sporadic use of abusive language, gender-related jokes, and occasional teasing" are not
objectively severe enough to establish a hostile work environment. Faragher, 524 U.S. at 778.
The test not only looks at isolated incidents, but requires consideration of all the circumstances
present in the workplace contributing to its environment, such as the amount that the alleged
conduct interferes with an employee's work performance, its frequency, severity, and threatening
nature. See Harris v. Forklift Sys., Inc., 510 U.S. 17, 23 (1993).
"For 'racist comments, slurs, and jokes' to be actionable as a hostile work environment,
there generally 'must be more than a few isolated incidents of racial enmity.'" Davis-Bell v.
Columbia Univ., 851 F. Supp. 2d 650, 673 (S.D.N.Y. 2012) (quoting Schwapp v. Town of Avon,
118 F.3d 106, 110 (2d Cir. 1997)). Rather, "'there must be a steady barrage of opprobrious racist
comments.'" Id. (quoting Schwapp, 118 F.3d at 110).
In the present matter, Plaintiff alleges only two specific incidents during the relevant
period when a DEC employee made derogatory remarks concerning Plaintiff's race or national
origin: (1) on or about August 31, 2012, Plaintiff overheard Christopher Laurenzo refer to
Plaintiff as a "spic" while he was speaking to another DEC employee, see Dkt. No. 72-50 at 4488
49; Dkt. No. 76-9 at 6; and (2) on or about January 4, 2013, Christopher Laurenzo called Plaintiff
a "spic" under circumstances that Plaintiff does not recall, see Dkt. No. 72-50 at 449-50; Dkt. No.
76-9 at 6. The Court finds that "these comments, while plainly offensive, were isolated incidents
in contrast to the cases where summary judgment is denied because a plaintiff has alleged regular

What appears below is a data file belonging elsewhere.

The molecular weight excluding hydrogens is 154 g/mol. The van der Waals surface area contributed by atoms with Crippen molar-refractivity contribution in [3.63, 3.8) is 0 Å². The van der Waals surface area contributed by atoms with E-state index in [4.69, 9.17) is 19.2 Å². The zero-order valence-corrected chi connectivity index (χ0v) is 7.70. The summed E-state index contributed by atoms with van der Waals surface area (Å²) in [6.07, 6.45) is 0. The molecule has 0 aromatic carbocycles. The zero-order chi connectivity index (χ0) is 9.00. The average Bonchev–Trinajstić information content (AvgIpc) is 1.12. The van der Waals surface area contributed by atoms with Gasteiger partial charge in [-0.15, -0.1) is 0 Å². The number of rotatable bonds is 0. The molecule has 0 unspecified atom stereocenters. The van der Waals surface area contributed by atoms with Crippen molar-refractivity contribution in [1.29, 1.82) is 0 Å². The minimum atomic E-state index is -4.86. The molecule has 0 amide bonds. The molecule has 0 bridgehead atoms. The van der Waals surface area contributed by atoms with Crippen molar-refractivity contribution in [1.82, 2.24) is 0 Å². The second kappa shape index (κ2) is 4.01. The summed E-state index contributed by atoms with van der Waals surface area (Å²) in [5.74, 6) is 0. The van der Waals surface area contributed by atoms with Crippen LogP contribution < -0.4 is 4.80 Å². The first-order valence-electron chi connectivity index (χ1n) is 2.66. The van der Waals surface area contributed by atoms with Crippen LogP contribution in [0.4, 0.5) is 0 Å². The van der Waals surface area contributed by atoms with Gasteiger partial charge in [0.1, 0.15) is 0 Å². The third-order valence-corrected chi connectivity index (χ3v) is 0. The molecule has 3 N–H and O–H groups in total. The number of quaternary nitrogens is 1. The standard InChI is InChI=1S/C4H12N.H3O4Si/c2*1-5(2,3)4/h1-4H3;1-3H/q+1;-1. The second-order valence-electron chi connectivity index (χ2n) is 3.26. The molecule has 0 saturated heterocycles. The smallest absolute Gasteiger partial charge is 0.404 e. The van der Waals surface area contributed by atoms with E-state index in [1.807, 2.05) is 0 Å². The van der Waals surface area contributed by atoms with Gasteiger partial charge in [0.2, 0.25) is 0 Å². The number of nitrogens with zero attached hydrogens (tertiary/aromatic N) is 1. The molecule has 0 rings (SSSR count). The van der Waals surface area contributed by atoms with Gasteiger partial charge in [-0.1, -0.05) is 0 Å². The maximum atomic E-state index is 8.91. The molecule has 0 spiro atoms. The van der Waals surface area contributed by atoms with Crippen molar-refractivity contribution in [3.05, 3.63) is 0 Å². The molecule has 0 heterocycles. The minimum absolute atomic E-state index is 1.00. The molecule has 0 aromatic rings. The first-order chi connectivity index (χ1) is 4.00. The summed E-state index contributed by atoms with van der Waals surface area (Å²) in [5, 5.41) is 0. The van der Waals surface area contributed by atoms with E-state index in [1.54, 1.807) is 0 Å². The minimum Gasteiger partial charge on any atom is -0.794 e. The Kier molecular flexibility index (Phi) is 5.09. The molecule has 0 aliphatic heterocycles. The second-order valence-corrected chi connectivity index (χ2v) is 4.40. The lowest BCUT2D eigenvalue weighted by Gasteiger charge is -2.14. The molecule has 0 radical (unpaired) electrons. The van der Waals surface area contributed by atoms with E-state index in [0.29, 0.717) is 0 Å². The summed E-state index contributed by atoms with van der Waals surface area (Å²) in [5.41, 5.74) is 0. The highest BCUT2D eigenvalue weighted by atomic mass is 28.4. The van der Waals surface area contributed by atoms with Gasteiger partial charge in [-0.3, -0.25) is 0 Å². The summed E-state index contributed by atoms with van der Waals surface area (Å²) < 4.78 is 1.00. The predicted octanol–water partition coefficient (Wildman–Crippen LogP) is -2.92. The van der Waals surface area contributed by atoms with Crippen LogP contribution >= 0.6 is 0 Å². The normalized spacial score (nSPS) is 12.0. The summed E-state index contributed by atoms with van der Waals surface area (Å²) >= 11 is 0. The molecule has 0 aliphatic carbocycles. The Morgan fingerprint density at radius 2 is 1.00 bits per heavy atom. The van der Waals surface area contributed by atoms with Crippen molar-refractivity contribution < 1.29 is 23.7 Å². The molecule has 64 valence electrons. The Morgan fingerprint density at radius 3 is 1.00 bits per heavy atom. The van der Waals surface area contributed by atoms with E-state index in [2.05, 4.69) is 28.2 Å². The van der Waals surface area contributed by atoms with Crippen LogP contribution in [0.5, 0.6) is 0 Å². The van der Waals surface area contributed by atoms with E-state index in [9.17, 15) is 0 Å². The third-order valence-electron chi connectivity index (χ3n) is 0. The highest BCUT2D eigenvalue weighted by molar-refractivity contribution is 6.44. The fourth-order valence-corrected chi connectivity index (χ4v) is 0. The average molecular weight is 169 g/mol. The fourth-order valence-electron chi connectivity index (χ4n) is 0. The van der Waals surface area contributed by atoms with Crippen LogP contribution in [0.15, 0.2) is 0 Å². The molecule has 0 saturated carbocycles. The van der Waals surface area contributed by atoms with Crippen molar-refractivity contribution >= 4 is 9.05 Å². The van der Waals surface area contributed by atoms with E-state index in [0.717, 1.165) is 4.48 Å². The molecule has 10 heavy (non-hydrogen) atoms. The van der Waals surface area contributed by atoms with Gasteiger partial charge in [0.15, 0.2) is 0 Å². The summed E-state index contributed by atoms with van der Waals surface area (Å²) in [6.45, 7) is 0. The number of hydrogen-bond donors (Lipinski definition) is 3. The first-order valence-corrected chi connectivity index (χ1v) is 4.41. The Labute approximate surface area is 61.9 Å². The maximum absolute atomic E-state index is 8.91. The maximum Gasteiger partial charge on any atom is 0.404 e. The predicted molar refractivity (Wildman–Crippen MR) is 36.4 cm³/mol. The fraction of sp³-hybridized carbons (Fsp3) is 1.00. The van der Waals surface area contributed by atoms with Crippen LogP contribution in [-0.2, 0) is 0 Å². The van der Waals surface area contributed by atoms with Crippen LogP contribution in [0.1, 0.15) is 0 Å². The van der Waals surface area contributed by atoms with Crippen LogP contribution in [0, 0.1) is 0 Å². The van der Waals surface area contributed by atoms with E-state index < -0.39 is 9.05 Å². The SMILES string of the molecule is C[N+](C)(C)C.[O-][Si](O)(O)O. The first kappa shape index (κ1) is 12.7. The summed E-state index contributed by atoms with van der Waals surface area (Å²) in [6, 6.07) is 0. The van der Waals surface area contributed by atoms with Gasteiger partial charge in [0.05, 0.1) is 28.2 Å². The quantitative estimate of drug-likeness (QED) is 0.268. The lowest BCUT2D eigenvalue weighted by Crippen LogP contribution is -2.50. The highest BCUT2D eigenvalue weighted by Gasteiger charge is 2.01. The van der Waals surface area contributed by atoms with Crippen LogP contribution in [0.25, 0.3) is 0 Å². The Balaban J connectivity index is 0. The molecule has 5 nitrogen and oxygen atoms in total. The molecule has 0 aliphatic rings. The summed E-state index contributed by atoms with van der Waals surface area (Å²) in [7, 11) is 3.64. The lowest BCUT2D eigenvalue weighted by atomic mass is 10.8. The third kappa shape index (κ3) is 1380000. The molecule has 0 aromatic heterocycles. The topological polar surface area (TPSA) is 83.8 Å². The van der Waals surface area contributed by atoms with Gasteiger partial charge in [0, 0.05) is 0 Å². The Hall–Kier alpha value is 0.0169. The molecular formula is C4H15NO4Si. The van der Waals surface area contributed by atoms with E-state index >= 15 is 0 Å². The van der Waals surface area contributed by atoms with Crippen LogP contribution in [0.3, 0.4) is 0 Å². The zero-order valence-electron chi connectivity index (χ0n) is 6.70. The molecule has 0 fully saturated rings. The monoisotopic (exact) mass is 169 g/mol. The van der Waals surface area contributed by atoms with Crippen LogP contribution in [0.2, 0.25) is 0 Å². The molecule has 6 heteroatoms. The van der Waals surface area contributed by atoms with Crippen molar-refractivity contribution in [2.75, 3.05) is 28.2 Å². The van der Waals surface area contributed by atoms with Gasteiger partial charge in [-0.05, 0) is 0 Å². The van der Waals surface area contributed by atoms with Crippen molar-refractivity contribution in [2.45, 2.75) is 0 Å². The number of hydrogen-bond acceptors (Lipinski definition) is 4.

and repeated use [of] offending statements." Lytle v. JPMorgan Chase, No. 08–CV–9503, 2012
WL 393008, *26 (S.D.N.Y. Feb. 8, 2012), report and recommendation adopted sub nom., Lytle v.
JP Morgan Chase, 2012 WL 1079964 (S.D.N.Y. Mar. 30, 2012), aff'd, 518 Fed. Appx. 49 (2d
Cir. 2013) (collecting cases); see also Liburd v. Bronx Lebanon Hosp. Ctr., No. 07–CV–11316,
2009 WL 900739, *8 (S.D.N.Y. Apr. 3, 2009) (finding the use of the expression "black ass" to
refer to the plaintiff on three occasions, even when considered in conjunction with other offensive
conduct such as ignoring and monitoring the plaintiff's whereabouts, was insufficient to support a
hostile work environment claim); Pagan v. N.Y. State Div. of Parole, No. 98–CV–5840, 2003 WL
22723013, *6 (S.D.N.Y. Nov. 18, 2003) (finding that "four specific instances when [a defendant]
made derogatory remarks concerning Puerto Ricans or Hispanics in [the plaintiff's] presence," one
of which involved the use of the term "spics," did not establish a hostile work environment)
(collecting cases). Moreover, although "[f]acially neutral incidents may be included . . . among
the ''totality of the circumstances' that courts consider in any hostile work environment claim, so
long as a reasonable fact-finder could conclude that they were, in fact, based on [Plaintiff's
protected characteristic]," the two race-related incidents perpetrated by Laurenzo "do not justify
the inference that wholly different, facially neutral incidents" not involving Laurenzo "were part
of any campaign to harass [Plaintiff] on the basis of her [race or national origin]." Alfano, 294
F.3d at 378.
For the foregoing reasons, Defendants' motion for summary judgment on Plaintiff's Title
VII hostile work environment claim is granted.
4. Prima Facie Case of Discrimination
Title VII provides that it is unlawful for an employer "to discharge any individual, or
otherwise to discriminate against any individual . . . because of such individual's race . . . or
national origin." 42 U.S.C. § 2000e-2(a)(1). To assert a prima facie Title VII discrimination
claim, a plaintiff must establish that:
(1) [s]he is a member of a protected class; (2) [s]he is competent to
perform the job or is performing h[er] duties satisfactorily; (3) [s]he
suffered an adverse employment decision or action; and (4) the
decision or action occurred under circumstances giving rise to an
inference of discrimination based on h[er] membership in the
Dotson v. City of Syracuse, No. 11–CV–620, 2013 WL 1293775, *10 (N.D.N.Y. Mar. 27, 2013)
To constitute a Title VII adverse employment action, there must be a "materially adverse"
change in working conditions which "might be indicated by a termination of employment, a
demotion evidenced by a decrease in wage or salary, a less distinguished title, . . . or other indices